Not all volcanoes give any warning of impending activity. Exactly thirty years ago, just before midnight 28/29 March 1982, the El Chichón volcano in Chiapas erupted completely without warning and with unexpected fury. Two further eruptions followed in early April. The lack of warning caused heavy loss of life among local villagers who had been unable to evacuate their villages. About 2,000 people lost their lives as a result of the eruption.
Ash from El Chichón fell over a wide area of southern Mexico. The nearby Mayan archaeological site of Palenque (set on the edge of what is normally a luxuriant, tropical-green jungle) was covered in ash (see photo above).
Concerned about the potential for the ash to combine with rainfall and form an acidic solution that might erase delicate and intricately carved stones, workers at the site engaged in a major clean up, even before all the ash had stopped falling. The second photo (below) shows a worker on top of one of Palenque’s distinctive roof combs sweeping the recently-fallen ash off the structure.
Vulcanologists later worked out that the last previous eruption of El Chichón had been 1200 years earlier. The eruption “left behind a brooding, sulfuric, acidic lake that formed when the dome collapsed into a crater and filled with water.”
El Chichón forced more than 7 million tons of sulfur dioxide and 20 million tons of particulate material into the stratosphere. The resultant cloud of volcanic gases circled the Earth in three weeks and was still dissipating three years later. It was expected that the additional particulates in the atmosphere would reduce the solar radiation reaching the earth and cause the following summer to be cooler than usual. However, in an unlikely coincidence, an El Niño event began that same year, negating any significant cooling effect from the volcano’s particulates.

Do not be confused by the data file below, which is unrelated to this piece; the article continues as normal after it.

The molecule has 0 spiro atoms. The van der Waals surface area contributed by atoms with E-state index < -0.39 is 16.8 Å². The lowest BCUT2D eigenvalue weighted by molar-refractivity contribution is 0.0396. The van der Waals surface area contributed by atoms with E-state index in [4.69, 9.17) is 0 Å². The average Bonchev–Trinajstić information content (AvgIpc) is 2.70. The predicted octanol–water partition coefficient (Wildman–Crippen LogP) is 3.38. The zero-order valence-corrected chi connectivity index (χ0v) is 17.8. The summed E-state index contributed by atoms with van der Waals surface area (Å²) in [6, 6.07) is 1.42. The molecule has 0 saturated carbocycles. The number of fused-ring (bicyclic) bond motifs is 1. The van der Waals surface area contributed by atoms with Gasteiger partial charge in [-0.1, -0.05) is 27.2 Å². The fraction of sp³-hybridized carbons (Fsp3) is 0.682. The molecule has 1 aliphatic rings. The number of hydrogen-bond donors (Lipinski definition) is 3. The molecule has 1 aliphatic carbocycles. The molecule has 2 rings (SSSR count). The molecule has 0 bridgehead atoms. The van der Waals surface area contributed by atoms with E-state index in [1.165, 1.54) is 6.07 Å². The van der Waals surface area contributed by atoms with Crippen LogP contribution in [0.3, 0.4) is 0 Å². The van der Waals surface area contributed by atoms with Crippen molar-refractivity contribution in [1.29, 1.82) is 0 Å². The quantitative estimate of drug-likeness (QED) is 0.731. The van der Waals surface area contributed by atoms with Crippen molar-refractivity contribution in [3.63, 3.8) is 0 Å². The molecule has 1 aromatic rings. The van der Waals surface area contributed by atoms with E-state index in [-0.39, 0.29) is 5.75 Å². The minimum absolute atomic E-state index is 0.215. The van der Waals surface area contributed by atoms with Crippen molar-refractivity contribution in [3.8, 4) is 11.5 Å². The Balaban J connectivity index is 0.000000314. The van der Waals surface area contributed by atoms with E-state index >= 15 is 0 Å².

The El Chichón eruption was one of the largest volcanic eruptions of the 20th century, exceeded only by the 1991 Mt. Pinatubo eruption in the Philippines in terms of the amount of volcanic gases and particulates entering the stratosphere. Ash fell over a wide area, from Campeche to San Cristóbal de las Casas in Chiapas.
By the time the eruption was over, the volcano, whose summit had been 1260 m (4134 ft) prior to the eruption, had lost 200 m in height. The Chiapanecan Volcanic Arc, which includes El Chichón, falls outside Mexico’s Volcanic Axis (the location of almost all Mexico’s volcanoes) and is thought to be related to the subduction of the edge of the Cocos Plate underneath the North American plate.
- The tectonic plates that affect Mexico
- An early ascent of Mexico’s highest mountain, El Pico de Orizaba
- The story of Paricutín volcano in Michoacán